Worst Covid outbreak in China confines 17 million, tests zero-tolerance policy


As part of the planet lifts restrictions to contain Covid-19 after devastating outbreaks that killed more than 6 million people, China has tightened its grip on the coronavirus as it grapples with the worst wave of the disease in two years.

Only this Sunday (13) were officially registered 3,939 new cases of infection by the disease. The number would be considered a success in any country in the West, but it raises alarms in China, which since the beginning of the pandemic has adopted the Covid zero policy, according to which no level of contamination is acceptable.

The fear is that, without control, a situation similar to that of South Korea will happen, also considered a successful example of containing the disease, but which has seen the number of contaminations soar and reach a daily average of more than 300,000 cases – very above that registered in Brazil, for example.

With the advancement of the omicron variant, however, outbreaks have been recorded in different parts of China, and the isolation of some of the main financial centers of the world’s second largest economy, such as Shanghai and Shenzhen, has raised doubts about the sustainability of the tolerance policy. zero

“I would like to be wrong, but I think the omicron is stronger than the zero Covid policy,” says Rodrigo Zeidan, an economics professor at New York University in Shanghai. The city, of 25 million people, has not yet entered a complete lockdown, but some neighborhoods have been isolated, as well as schools and cultural facilities.

Zeidan points out that the Covid zero policy has the support of the population, but that the lockdown generates anxiety and concern. And it gives an example of the country’s level of control over the disease. “The wife of a fellow professor at NYU just went to a quarantine hotel because she took a cab after an infected person had ridden in the car. So she needed to isolate herself,” she says.

The fear in Shanghai is that the same thing will happen that happened in Shenzhen, an economic center and technological hub in the south of the country, with 17 million inhabitants, which after days of confining specific neighborhoods finally went into complete lockdown this Sunday, after identifying 66 symptomatic cases. .

To get an idea of ​​the importance of the city, Shenzhen is home to some of the largest companies in the country, such as Huawei, an electronics company, the car manufacturer BYD and Tencent, one of the world’s leading internet companies. .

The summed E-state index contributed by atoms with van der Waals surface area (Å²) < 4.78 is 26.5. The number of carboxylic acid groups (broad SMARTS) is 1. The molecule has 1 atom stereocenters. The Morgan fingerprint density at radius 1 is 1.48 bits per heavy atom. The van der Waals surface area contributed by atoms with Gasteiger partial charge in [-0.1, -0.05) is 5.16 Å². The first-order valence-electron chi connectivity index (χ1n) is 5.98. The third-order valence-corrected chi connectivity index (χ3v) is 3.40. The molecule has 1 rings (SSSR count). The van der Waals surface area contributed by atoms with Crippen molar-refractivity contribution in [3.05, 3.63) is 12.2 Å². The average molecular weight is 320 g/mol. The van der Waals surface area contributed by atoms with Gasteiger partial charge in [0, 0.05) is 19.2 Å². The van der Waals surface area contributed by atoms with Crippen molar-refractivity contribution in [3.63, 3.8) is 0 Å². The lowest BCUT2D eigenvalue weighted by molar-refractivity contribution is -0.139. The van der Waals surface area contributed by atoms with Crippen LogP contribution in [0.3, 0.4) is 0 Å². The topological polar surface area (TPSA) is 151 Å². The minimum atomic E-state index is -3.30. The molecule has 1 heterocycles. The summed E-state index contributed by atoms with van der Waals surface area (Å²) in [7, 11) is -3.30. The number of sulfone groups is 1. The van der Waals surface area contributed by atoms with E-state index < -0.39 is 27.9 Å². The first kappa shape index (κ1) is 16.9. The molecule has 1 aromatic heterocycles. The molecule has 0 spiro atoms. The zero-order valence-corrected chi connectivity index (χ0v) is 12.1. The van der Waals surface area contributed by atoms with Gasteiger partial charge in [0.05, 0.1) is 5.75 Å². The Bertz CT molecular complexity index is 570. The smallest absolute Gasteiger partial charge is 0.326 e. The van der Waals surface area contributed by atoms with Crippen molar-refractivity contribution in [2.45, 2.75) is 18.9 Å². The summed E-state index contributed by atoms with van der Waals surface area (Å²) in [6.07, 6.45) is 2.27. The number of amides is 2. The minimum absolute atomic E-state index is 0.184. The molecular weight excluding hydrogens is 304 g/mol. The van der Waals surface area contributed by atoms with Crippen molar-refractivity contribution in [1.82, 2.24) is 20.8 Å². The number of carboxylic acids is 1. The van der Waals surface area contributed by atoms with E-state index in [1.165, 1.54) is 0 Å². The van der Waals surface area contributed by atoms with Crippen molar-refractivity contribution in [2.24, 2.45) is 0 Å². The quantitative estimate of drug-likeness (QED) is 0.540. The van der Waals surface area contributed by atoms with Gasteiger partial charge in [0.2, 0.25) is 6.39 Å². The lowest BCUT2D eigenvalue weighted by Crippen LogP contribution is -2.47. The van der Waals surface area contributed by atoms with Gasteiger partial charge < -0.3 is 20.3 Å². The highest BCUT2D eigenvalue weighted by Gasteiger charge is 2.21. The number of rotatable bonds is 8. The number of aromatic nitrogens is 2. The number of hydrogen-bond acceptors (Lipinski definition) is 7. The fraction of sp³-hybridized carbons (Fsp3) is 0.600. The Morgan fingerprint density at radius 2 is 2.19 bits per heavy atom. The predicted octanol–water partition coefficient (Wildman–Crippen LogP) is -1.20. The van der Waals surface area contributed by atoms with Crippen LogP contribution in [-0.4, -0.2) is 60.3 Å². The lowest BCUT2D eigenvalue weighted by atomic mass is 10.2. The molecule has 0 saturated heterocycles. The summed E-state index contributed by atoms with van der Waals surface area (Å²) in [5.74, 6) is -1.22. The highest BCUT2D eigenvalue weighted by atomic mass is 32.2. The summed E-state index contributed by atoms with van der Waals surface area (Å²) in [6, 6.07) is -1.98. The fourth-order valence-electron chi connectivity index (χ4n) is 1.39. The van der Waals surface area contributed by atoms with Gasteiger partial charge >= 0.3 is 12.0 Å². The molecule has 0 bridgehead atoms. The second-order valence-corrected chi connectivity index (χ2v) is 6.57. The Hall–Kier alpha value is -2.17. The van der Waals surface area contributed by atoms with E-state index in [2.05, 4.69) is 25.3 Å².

There is uncertainty about how long the lockdown will last. The isolation of Xian, in the central region of the country, with 13 million inhabitants, lasted a month, between December and January.

Within China, there are already researchers who advocate a policy of coexistence with the virus. Earlier this month, Zeng Guang, a former chief scientist at China’s Centers for Disease Control and Prevention, one of those responsible for the initial responses to the virus, said that China’s strategy “cannot remain unchanged forever” and that “it is the long-term goal of humanity to coexist with the virus”.

On Weibo, the popular Chinese social network, he argued that the country’s success in controlling the virus could become its weak point, as the population’s natural immunization rate is lower. “In the near future, at the right time, the roadmap for Chinese-style coexistence with the virus should be presented.”

Shenzhen imported cases from Hong Kong, a city with which it borders and where the number of infections has skyrocketed, with a daily average of more than 40,000 cases at the beginning of the month – as it is a special administrative region, the numbers do not enter the official count of cases. cases from China.

On Friday (11), authorities had already decided to isolate Changchun, with 9 million inhabitants, capital of Jilin province, which borders North Korea and Russia, in the Vladivostok region. Residents will have to stay in their homes, and only one person per household will be able to go out once every two days, informed the prefecture, which plans to subject the entire population to Covid detection tests. Schools and shops have been closed, transport has been disrupted and no one is allowed to leave the city.

In the same province, Yanji, with 700,000 inhabitants, was also confined. In the city of Jilin, neighborhoods were also isolated after 500 cases were confirmed, and residents underwent six rounds of mass testing.

The lack of control of cases, however, has been firmly answered by the Chinese Communist Party and, on Saturday (12), overthrew the mayor of Jilin and the head of health of the neighboring city of Changchun.

“Emergency response mechanisms in some areas are not robust enough, there is not enough understanding of the characteristics of the omicron variant and there have been misguided decisions,” said Zhang Yan, a health official in Jilin.

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